Monday, November 14, 2011

Naming Lists as poems

I use lists in my poems a lot. Not Top 10 lists or shopping lists, but lists that illuminate the complexity and beauty of the world. Nothing illustrates the unknowable diversity of knowledge and sets the imagination flowing so succinctly as a list. Here is a section of my poem A Butterfly Hunt

So
we go in search of butterflies!
the rose-tinged sulphurs, the coppers,
the skipperlings and cattleheart,
the sisters galloping over the stream beds,
the Parnassus of the alpine
the whites, the blues, the mimics and thrill
of the unnameably gentle sun
lifting each aloft on its fingertips.



Lately, I've been interested in "naming lists," which shed all pretense of the poet's wisdom and context. Naming lists can't rightly be called poetry at all, in my opinion. However, they are a fascinating method for understanding the world. Not just the diversity of what can be named, but what we as humans decide to name. Lists are a layman's window into specialized knowledge. Lists open your eyes to worlds perviously unknown. Imagine my delight when, after creating a list of citrus, I inadvertently discovered a ripe Buddha's Hand hanging like a sea anemone from a surprisingly tiny branch while wandering in Orlando's Leu Gardens. I had walked that path many time before without noticing. There is something about learning of something's existence that makes it appear in our lives. You look up an odd word in the dictionary and suddenly you see it everywhere.

Who invented these names? Why did they choose a name in particular? I suspect behind every name lies a story, sometimes technical, sometimes soaked with passion or sorrow. Some names seem to exist for the pure joy of being named. Ultimately, lists ask many more questions than they answer.

Here are some lists I've made recently. All the names are real 'common names' used for specific species.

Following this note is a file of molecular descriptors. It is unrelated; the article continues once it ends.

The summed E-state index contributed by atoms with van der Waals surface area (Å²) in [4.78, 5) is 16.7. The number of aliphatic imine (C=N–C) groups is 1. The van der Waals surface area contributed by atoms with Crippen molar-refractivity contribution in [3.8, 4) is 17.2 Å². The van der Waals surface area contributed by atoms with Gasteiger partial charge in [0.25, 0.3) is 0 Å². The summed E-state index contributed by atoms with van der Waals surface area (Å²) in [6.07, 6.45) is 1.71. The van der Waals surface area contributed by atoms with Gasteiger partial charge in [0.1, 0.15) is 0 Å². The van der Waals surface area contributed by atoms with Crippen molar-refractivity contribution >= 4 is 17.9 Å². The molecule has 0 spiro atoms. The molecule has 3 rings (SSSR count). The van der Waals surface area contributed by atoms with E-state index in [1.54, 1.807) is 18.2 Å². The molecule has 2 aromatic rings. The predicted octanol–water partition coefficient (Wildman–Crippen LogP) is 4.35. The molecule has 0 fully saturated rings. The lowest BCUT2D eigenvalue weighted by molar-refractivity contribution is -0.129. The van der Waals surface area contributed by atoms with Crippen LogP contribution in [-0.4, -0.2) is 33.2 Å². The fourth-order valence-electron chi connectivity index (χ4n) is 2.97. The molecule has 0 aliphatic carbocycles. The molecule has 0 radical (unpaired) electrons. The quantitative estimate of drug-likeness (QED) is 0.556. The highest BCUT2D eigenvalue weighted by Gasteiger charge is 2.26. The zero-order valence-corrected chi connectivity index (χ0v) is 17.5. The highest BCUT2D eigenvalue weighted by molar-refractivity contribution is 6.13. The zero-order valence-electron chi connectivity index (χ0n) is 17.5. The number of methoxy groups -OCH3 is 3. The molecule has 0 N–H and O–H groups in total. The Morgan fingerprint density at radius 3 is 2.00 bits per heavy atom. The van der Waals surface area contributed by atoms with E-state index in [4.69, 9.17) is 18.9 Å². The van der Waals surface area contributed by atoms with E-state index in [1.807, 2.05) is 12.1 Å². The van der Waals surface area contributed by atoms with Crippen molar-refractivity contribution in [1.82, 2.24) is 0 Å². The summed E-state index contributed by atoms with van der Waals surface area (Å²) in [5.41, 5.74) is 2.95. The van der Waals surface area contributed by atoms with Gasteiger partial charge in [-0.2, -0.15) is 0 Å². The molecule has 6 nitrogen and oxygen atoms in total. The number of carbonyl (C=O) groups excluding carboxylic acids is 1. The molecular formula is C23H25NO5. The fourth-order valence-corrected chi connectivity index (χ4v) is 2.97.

Moths
Inconsolable Underwing
Intractable Quaker
Slowpoke
Black Witch
The Half-Wing
The Bad-Wing
The Sweetheart
The Betrothed
The Bride
The Old Maid
The Little Beggar
The Neighbor
The Laugher
Grateful Midget
The Confederate
The Scribbler
Tissue Moth
Chalky Wave
Three-Spotted Fillip
Small Necklace
The Gem
Pistachio Emerald
Ruby Tiger
Purple Plagodis
Blackberry Looper
Blurry Chocolate Angle
Long-horned Owlet
Moon-lined Moth
Horrid Zale
Honest Pero
Dappled Dart
Fluid Arches
Shy Cosmet
Delightful Dagger






Citrus
Navel
Seedless Navel
Valencia
Kumquat
Madarin
Lue Gim Gong
Parson Brown
Blood
Sour
Corniculata
Temple
Buddha’s Hand
Tangerine
Tangelo
Minneola
Ruby
Marsh Pink
Jaffa Sunrise
Snow
Rough
Eureka
Lemonange
Winged
Sweet Mary Ellen
Key
Kaffir
Humpty Doo
Ugly



Minerals

tuff, tufa, chalk
sard, talc, chert
flint, gneiss, salt
glaucodot
orpiment
chalcedony
chrysoprase
chrysocholla
lead, arsenic, uranium
aquamarine
beryl, spinel
The Silicates: rock crystal, amethyst, smoky, citrine, rose hogg, phantom
The Corundums: ruby, sapphire
The Fluorites: Rogerley, Blue John, Glory Hole
Sleeping Beauty turquoise
Iceland spar
olivine
pumpkinite
watermelon
moonstone
sunstone
bloodstone
Habits: geode, fibrous, concentric, radiating, massive, prismatic, straw, botryoidal
Fractures: conchoidal, hackly, uneven, splintery
Effects: Schiller, Widmanstatten, fluorescent
Sizes: monolithic, boulder, cobble, nodule, pebble, grain, dust






Cattle

Holstein
Jersey
Guernsey
Kerry
Cracker
Pineywoods
Moiled
Blonde d’Aquitaine
Lingo
Balancer
Glan
Tux
Blaarkop
Baldy
Salorn
Krishna
Anatolian Red
Jamaica Red
Square Meater
Beefalo
Hays Converter
Speckle Park
Tuli
Heck





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